The Power of Maintaining Relationships in Medical School

I recently got a talking to from my best friend because I had not talked to her in 6 months. The unfortunate truth of being a student is that you rarely have free nights and weekends. Maintaining relationships (friendship, romantic, or family) can be challenging when school work transcends all boundaries of your life. I always feel like I have something to study and don’t quite have real Saturday’s. Sleeping in, for example, is a luxury. In the case of my friend, she was a student when were in college 6 years ago. I forgot that she forgot what being a student is like.

One of the key skills you must master as a student is time management. And that skill should apply to all aspects your life, especially your personal life. The weeks I do not have much time to catch up with my home friends or family are terrible for me. Your relationships outside of school work are critical to keep you sane and happy. They act as a buffer from the daily stress. Being able to talk about your day is such a huge relief, especially with someone who isn’t in the trenches with you. Venting to a classmate helps, but I rarely get as much out of the conversation as I do when talking to someone completely removed from the situation.

My relationships also give me a strong sense of purpose. They continue to remind me that I have a purpose and I am needed outside of school. When I get sucked into my daily routine or get down on myself about not doing so well on an exam, I remember that I am more than just a student. I am more than my student ID number, more than just one of 90 in an ambitious class of 90-some students – I am a daughter, I am a friend, I am a sister. I need to remember to prioritize these relationships more regularly.

My friends and family outside of school are also a huge source of support and encouragement. Even if my dad has no idea what I’m talking about when I am complaining about my microbiology exam, he provides comforting words on the phone that remind me of the other obstacles I’ve faced and I’ve overcame before. When you forget who your skills and talents or what you’ve accomplished, your close friends and family are always there to remind you. Sometimes a gentle, loving reminder in the middle of the week of what you are capable of and what you can accomplish and how bright your future is can tremendously impact your mood and sense of self. When you are stressed and feeling like you’re performing under the microscope because you are evaluated and critiqued all the time, it can be demanding mentally and emotionally.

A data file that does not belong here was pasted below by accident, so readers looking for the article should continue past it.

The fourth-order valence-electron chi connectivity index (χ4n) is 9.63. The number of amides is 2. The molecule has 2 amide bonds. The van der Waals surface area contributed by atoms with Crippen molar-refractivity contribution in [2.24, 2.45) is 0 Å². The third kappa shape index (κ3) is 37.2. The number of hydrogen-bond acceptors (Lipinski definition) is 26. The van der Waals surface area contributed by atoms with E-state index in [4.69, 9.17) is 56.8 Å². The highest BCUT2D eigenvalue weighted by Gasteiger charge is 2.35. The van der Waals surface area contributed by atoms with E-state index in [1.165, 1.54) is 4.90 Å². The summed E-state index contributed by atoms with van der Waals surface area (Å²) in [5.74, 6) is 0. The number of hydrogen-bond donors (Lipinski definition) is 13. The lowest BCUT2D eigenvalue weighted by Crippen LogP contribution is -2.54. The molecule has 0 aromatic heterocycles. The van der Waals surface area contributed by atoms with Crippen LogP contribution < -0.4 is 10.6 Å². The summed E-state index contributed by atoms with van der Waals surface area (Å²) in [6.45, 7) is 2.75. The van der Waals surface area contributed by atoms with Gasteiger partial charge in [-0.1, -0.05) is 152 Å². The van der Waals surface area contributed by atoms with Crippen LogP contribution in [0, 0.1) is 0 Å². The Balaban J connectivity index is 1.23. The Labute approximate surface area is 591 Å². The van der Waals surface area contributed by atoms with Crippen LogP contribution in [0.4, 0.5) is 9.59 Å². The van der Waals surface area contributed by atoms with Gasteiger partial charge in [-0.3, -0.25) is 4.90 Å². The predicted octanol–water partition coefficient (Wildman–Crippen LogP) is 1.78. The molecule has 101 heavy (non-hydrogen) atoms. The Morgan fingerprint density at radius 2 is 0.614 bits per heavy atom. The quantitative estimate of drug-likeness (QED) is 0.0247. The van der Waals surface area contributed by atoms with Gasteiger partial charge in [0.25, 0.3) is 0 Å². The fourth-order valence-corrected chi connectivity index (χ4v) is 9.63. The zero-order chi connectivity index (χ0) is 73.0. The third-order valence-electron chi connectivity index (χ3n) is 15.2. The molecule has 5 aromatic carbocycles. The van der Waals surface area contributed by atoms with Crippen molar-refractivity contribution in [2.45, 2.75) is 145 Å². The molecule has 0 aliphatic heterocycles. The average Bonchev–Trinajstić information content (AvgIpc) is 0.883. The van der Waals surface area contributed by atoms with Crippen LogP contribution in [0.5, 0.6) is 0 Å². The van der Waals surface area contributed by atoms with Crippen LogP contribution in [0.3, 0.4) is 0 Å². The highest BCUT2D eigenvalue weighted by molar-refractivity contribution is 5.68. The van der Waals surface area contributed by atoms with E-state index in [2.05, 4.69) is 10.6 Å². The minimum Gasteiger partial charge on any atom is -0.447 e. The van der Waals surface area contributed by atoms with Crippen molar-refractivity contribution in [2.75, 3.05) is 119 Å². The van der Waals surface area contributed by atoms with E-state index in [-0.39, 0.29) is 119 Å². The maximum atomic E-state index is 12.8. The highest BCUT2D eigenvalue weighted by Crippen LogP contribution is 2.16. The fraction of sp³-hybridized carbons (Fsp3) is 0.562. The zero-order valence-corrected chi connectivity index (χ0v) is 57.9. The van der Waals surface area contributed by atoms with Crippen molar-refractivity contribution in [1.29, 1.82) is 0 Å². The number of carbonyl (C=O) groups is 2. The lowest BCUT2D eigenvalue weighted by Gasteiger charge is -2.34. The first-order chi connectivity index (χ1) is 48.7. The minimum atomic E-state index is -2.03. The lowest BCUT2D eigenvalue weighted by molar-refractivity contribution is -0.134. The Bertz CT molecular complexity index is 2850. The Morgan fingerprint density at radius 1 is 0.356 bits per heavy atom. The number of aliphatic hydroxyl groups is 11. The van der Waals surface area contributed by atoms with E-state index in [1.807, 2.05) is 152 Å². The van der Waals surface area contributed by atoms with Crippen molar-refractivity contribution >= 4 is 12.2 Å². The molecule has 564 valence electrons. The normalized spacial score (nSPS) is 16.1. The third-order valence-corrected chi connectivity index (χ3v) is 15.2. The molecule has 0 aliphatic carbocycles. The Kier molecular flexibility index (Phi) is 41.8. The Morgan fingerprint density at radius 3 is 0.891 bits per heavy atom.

The thing I have learned from that conversation with my friend is to communicate with your loved ones about your schedule and availability. A simple text letting them know that you will have a busy few weeks because of midterms or a big project due will help to set expectations. It really goes a long way to tell your loved ones when you send a small text or leave a voicemail or a handwritten note or post card that you are thinking of them and will reach back out at your earliest convenience.

School is important, but I’ve found that my relationships mean more to me than a good grade.

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sonal-kumar

Sonal Kumar

Sonal Kumar is passionate about combining science and storytelling. She has vast experiences outside of healthcare including marketing and advertising, print and broadcast journalism, including TV/radio production. Sonal is an alumna of Columbia University. She tweets @sonalkumar2011.